"Look at Valverde last year, he was in a great position and didn't really click the launch button until 300 metres to go. So it'll depend on where I am coming into the final, then it's definitely about  riding a great tempo and having the ability to follow in the final 300-400 metres."

The final of the trio of Ardennes classics is La Doyenne, 'The Old Lady' of the classics, Liege-Bastogne-Liege. At the end of a packed week of racing for the Queenslander, he'll be looking to occupy that key support role again for the 258km monument.

"Last year I was in similar shape," said McCarthy. "I'm probably a bit stronger this year actually and we have a bit of a different roster heading into the race this time.

"There are a few really strong climbers with Davide Formolo and Rafal Majka as our big leaders. My goal for the race is to be there in there in final, either to smell out my own opportunity but really support those two.

"They've got good form and have shown they can ride really well in that race so the opportunity to help them is what I'm really looking forward to the last hour of the racing there. It's probably a bit too hilly for me, but I found myself near the front at the end of the race last year and I can be good support for our two leaders on Sunday."

It's been a career-best start to the season for McCarthy. Second at the national championships only behind the breakaway, putting on an attacking display to try and match it with Richie Porte on Willunga Hill before claiming his first big one-day win in the Cadel Evans Great Ocean Road Race. He's backed it up in Europe, taking a stage win in the Vuelta el Pais Vasco as well as consistent finishes in and around the podium.

"It's going really well," said McCarthy. "I feel I've been taking steps each year. Having a supportive team and being part of strong roster race in and race out has really helped me develop as a rider. Whether that's racing for my own objectives or supporting other riders in the team I was always going  to get better in that sort of environment."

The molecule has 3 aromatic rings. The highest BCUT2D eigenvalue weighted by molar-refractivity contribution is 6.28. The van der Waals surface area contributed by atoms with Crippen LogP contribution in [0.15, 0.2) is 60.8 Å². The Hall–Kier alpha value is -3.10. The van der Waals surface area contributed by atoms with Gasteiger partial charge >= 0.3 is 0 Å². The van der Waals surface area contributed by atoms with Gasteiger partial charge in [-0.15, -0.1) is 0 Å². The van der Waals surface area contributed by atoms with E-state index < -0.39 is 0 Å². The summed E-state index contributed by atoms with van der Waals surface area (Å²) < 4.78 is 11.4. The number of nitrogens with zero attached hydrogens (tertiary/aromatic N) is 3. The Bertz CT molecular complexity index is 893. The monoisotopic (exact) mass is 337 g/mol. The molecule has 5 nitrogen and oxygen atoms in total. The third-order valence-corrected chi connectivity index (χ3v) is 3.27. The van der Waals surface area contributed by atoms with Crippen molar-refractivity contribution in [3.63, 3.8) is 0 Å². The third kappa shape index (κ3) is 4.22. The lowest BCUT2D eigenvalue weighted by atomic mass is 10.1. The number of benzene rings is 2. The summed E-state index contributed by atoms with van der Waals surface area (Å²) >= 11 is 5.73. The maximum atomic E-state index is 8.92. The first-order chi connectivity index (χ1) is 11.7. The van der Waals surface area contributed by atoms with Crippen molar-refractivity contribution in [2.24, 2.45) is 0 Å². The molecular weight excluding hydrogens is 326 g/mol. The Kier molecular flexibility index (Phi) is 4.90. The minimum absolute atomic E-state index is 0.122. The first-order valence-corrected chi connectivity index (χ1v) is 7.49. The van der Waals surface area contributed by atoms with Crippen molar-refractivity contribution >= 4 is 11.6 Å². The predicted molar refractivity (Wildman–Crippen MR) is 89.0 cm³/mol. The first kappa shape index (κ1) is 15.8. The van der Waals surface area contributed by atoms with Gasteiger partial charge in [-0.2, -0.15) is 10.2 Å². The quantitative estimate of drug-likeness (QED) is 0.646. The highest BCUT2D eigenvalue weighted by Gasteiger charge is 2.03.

It hasn't just been the results that have improved, the Australian summer saw a more relaxed and confident McCarthy. More comfortable with leadership than the time it was thrust upon him after his breakthrough stage win during the 2016 Tour Down Under and more decisive on the road. Reflecting upon that change, McCarthy highlighted how the mental side of the sport has impacted his rise up the sport. 

"There were probably times that I've been in the final of the race, hesitated and missed that opportunity to win," said McCarthy. "We live and breathe cycling, train really hard to be at that level, so when you make that mistake you have to learn from it quickly. You build the legs and the physical side of cycling but it's important to make the mind stronger along the way."

"I came into the World Tour quite young (with Saxo Bank-Tinkoff in 2013 as a 20-year-old), maybe I could have stayed at Under 23s for another year and got some more wins.

"But I don't regret it, at the same time I came into a team with guys like Michael Rogers and Alberto Contador who were always ready to help you out and help you improve. Now it's the same at BORA-hansgrohe and I think that's all part of what's gone into getting me where I am."

McCarthy will ride the Tour of California and the Critérium du Dauphiné after finishing up the classics racing, both of which will be shown live on SBS. From there, it will be off to a Grand Tour, though selection is yet to be finalised for the Tour de France squad.

"Depending on the team's plans," said McCarthy, "if I'm not lining up for the Tour de France, I'll get ready for the Vuelta."